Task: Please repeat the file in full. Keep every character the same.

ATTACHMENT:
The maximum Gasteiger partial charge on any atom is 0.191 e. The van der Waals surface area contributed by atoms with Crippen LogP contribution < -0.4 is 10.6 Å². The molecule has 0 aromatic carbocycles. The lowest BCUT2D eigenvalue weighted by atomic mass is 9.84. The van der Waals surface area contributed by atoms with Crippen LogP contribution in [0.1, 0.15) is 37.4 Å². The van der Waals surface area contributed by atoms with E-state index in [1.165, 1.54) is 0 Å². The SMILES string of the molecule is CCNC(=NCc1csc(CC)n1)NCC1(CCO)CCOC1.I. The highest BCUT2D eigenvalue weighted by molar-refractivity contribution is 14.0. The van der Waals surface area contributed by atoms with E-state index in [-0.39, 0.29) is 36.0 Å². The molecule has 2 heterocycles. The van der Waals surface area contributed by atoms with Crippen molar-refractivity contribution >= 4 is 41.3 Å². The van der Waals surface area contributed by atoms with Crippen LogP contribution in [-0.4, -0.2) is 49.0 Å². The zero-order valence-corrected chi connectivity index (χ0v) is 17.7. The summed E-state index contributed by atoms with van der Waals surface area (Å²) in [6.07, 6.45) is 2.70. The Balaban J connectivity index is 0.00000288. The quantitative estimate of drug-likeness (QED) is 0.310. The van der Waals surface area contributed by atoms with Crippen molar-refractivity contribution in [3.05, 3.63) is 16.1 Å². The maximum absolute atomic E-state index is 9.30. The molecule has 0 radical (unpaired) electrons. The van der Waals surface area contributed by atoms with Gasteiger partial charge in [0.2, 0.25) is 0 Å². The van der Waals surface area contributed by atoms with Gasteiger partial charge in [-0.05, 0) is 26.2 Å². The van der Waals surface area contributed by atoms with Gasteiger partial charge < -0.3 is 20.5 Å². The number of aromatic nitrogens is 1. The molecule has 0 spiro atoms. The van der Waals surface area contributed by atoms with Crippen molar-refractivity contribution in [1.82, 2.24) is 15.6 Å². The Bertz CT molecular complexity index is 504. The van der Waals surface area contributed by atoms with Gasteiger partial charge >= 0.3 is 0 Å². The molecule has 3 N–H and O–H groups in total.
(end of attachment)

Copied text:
The maximum Gasteiger partial charge on any atom is 0.191 e. The van der Waals surface area contributed by atoms with Crippen LogP contribution < -0.4 is 10.6 Å². The molecule has 0 aromatic carbocycles. The lowest BCUT2D eigenvalue weighted by atomic mass is 9.84. The van der Waals surface area contributed by atoms with Crippen LogP contribution in [0.1, 0.15) is 37.4 Å². The van der Waals surface area contributed by atoms with E-state index in [1.165, 1.54) is 0 Å². The SMILES string of the molecule is CCNC(=NCc1csc(CC)n1)NCC1(CCO)CCOC1.I. The highest BCUT2D eigenvalue weighted by molar-refractivity contribution is 14.0. The van der Waals surface area contributed by atoms with E-state index in [-0.39, 0.29) is 36.0 Å². The molecule has 2 heterocycles. The van der Waals surface area contributed by atoms with Crippen molar-refractivity contribution >= 4 is 41.3 Å². The van der Waals surface area contributed by atoms with Crippen LogP contribution in [-0.4, -0.2) is 49.0 Å². The zero-order valence-corrected chi connectivity index (χ0v) is 17.7. The summed E-state index contributed by atoms with van der Waals surface area (Å²) in [6.07, 6.45) is 2.70. The Balaban J connectivity index is 0.00000288. The quantitative estimate of drug-likeness (QED) is 0.310. The van der Waals surface area contributed by atoms with Crippen molar-refractivity contribution in [3.05, 3.63) is 16.1 Å². The maximum absolute atomic E-state index is 9.30. The molecule has 0 radical (unpaired) electrons. The van der Waals surface area contributed by atoms with Gasteiger partial charge in [0.2, 0.25) is 0 Å². The van der Waals surface area contributed by atoms with Gasteiger partial charge in [-0.05, 0) is 26.2 Å². The van der Waals surface area contributed by atoms with Gasteiger partial charge < -0.3 is 20.5 Å². The number of aromatic nitrogens is 1. The molecule has 0 spiro atoms. The van der Waals surface area contributed by atoms with Crippen molar-refractivity contribution in [1.82, 2.24) is 15.6 Å². The Bertz CT molecular complexity index is 504. The van der Waals surface area contributed by atoms with Gasteiger partial charge >= 0.3 is 0 Å². The molecule has 3 N–H and O–H groups in total.